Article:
Project Title

3D-Printed Fluidic Devices and Incorporated Graphite Electrodes for Electrochemical Immunoassay of Biomarker Proteins

Authors' Affiliations

Abdulhameed H Alabdulwaheed and Gregory W Bishop, college of art and science, department of chemistry. ETSU, located in Brown Hall.

Location

Ballroom

Start Date

4-5-2018 8:00 AM

End Date

4-5-2018 12:00 PM

Poster Number

71

Name of Project's Faculty Sponsor

Greg Bishop

Faculty Sponsor's Department

Department of Chemistry

Type

Poster: Competitive

Classification of First Author

Graduate Student-Master’s

Project's Category

Natural Sciences

Abstract Text

3D printing has gained substantial interest as an adaptable and low-cost technology for rapid prototyping and production of research tools owing to its fast design-to-object workflow (Fig. 1), ease of operation, and ability to fabricate relatively complex and intricate structures directly from computer-aided design (CAD) representations. Due to the advantages 3D printing offers over other more time-consuming and labor-intensive fabrication methods like photolithography, 3D printing has been especially helpful in the development and production of flow cells and other fluidic devices. 3D printing allows for complex channel geometries, and the complete structure, including ports for connecting commercially available tubing, may be prepared from a single CAD file. As a result of these conveniences, 3D-printed fluidic devices have recently emerged as effective candidates for research in sensing applications. In these studies, we demonstrate electrochemical immunoassays for the biomarker protein S100B, which has been related to conditions like skin cancer and brain injuries, based on 3D-printed flow-cells with modularly integrated electrodes. The fluidic devices in these studies are prepared from photocurable resin and feature channel dimensions of ~400 µm. The device design includes ports for interfacing the channel with commercial fittings and tubing for fluid delivery as well as an access point for the antibody-modified electrode. Sensing is accomplished through a sandwich-type electrochemical immunoassay strategy, leading to sensitive detection of S100B.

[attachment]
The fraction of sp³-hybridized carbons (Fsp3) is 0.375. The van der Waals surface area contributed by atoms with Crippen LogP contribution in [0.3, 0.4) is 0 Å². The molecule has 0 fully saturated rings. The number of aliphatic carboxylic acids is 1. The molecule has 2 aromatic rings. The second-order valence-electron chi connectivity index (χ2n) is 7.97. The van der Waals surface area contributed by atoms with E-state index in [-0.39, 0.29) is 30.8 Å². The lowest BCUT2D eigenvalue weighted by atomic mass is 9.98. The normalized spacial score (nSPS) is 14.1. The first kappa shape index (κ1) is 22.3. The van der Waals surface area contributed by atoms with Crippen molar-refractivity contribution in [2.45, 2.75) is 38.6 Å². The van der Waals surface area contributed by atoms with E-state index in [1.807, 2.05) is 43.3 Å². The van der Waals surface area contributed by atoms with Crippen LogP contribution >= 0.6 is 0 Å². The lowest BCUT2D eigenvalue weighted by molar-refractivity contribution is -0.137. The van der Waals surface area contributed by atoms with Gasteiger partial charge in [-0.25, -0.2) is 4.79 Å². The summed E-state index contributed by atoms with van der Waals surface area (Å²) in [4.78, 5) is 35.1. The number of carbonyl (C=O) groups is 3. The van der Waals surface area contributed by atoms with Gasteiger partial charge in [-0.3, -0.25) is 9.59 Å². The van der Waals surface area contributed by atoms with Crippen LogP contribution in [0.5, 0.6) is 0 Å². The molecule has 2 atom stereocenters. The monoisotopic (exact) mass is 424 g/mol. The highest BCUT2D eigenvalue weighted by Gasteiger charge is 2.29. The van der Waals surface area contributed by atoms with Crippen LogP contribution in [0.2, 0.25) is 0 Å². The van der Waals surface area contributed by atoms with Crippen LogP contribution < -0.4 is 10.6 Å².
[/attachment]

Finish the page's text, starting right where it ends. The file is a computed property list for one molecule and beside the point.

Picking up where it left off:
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Apr 5th, 8:00 AM Apr 5th, 12:00 PM

3D-Printed Fluidic Devices and Incorporated Graphite Electrodes for Electrochemical Immunoassay of Biomarker Proteins

Ballroom

3D printing has gained substantial interest as an adaptable and low-cost technology for rapid prototyping and production of research tools owing to its fast design-to-object workflow (Fig. 1), ease of operation, and ability to fabricate relatively complex and intricate structures directly from computer-aided design (CAD) representations. Due to the advantages 3D printing offers over other more time-consuming and labor-intensive fabrication methods like photolithography, 3D printing has been especially helpful in the development and production of flow cells and other fluidic devices. 3D printing allows for complex channel geometries, and the complete structure, including ports for connecting commercially available tubing, may be prepared from a single CAD file. As a result of these conveniences, 3D-printed fluidic devices have recently emerged as effective candidates for research in sensing applications. In these studies, we demonstrate electrochemical immunoassays for the biomarker protein S100B, which has been related to conditions like skin cancer and brain injuries, based on 3D-printed flow-cells with modularly integrated electrodes. The fluidic devices in these studies are prepared from photocurable resin and feature channel dimensions of ~400 µm. The device design includes ports for interfacing the channel with commercial fittings and tubing for fluid delivery as well as an access point for the antibody-modified electrode. Sensing is accomplished through a sandwich-type electrochemical immunoassay strategy, leading to sensitive detection of S100B.